This is the site where the dead were buried outside the walls of Avenio during Roman colonial times. Cardinal Pierre de Luxembourg, who died in 1387 at the age of 19, wanted to be interred in the small cemetery of the poor near the river Sorgue out of a sense of humility. A series of miracles occurred over his tomb shortly afterwards, and it became such an important place of pilgrimage that the Queen of Sicily, Marie of Blois, had a wooden chapel built there in 1389. Clement VII granted the Celestins permission to found a monastery on the same site. The first stone of the church was laid on June 25, 1395 by the Dukes of Berry, Burgundy and Orléans. The building advanced in stages and, after work was interrupted in 1425 following the construction of a third bay closed in by the temporary façade, it was never resumed. Later, in 1690, the relics of St Bénézet were removed from the bridge and housed in the church of the Celestins. The square then took the name Place des Corps Saints (‘Square of the Holy Bodies’), an allusion both to Pierre de Luxembourg and St Bénézet. Like a village in the heart of Avignon, the Place des Corps Saints is now a pleasant esplanade arranged around a fountain; it is surrounded by shops and cafe terraces, with shade provided by four large plane trees where a mix of locals, students and festival-goers gather to cool off in the heat of July. This is the site where the dead were buried outside the walls of Avenio during Roman colonial times. Cardinal Pierre de Luxembourg, who died in 1387 at the age of 19, wanted to be interred in the small cemetery of the poor near the river Sorgue out of a sense of humility. A series of miracles occurred over his tomb shortly afterwards, and it became such an important place of pilgrimage that the Queen of Sicily, Marie of Blois, had a wooden chapel built there in 1389. Clement VII granted the Celestins permission to found a monastery on the same site. The first stone of the church was laid on June 25, 1395 by the Dukes of Berry, Burgundy and Orléans. The building advanced in stages and, after work was interrupted in 1425 following the construction of a third bay closed in by the temporary façade, it was never resumed. Later, in 1690, the relics of St Bénézet were removed from the bridge and housed in the church of the Celestins. The square then took the name Place des Corps Saints (‘Square of the Holy Bodies’), an allusion both to Pierre de Luxembourg and St Bénézet. Like a village in the heart of Avignon, the Place des Corps Saints is now a pleasant esplanade arranged around a fountain; it is surrounded by shops and cafe terraces, with shade provided by four large plane trees where a mix of locals, students and festival-goers gather to cool off in the heat of July.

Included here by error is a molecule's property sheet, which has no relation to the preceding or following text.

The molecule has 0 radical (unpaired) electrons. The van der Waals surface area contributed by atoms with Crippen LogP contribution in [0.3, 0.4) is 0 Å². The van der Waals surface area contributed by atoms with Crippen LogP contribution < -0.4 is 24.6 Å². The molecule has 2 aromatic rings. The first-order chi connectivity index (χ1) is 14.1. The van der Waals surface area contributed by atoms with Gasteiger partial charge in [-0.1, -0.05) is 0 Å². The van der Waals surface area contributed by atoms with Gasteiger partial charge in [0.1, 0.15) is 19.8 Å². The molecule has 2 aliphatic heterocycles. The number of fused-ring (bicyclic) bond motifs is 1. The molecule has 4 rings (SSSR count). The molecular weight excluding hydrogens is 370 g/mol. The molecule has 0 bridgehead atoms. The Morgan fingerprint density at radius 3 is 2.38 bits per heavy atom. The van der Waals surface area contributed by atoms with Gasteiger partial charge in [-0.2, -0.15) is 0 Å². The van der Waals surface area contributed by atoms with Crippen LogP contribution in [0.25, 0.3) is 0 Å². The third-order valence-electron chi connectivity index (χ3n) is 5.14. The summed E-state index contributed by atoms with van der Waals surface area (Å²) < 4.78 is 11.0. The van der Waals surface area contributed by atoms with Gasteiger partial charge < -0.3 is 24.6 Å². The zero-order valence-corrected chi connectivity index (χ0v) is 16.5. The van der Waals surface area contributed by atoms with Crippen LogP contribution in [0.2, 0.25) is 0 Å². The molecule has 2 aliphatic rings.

informations pratiques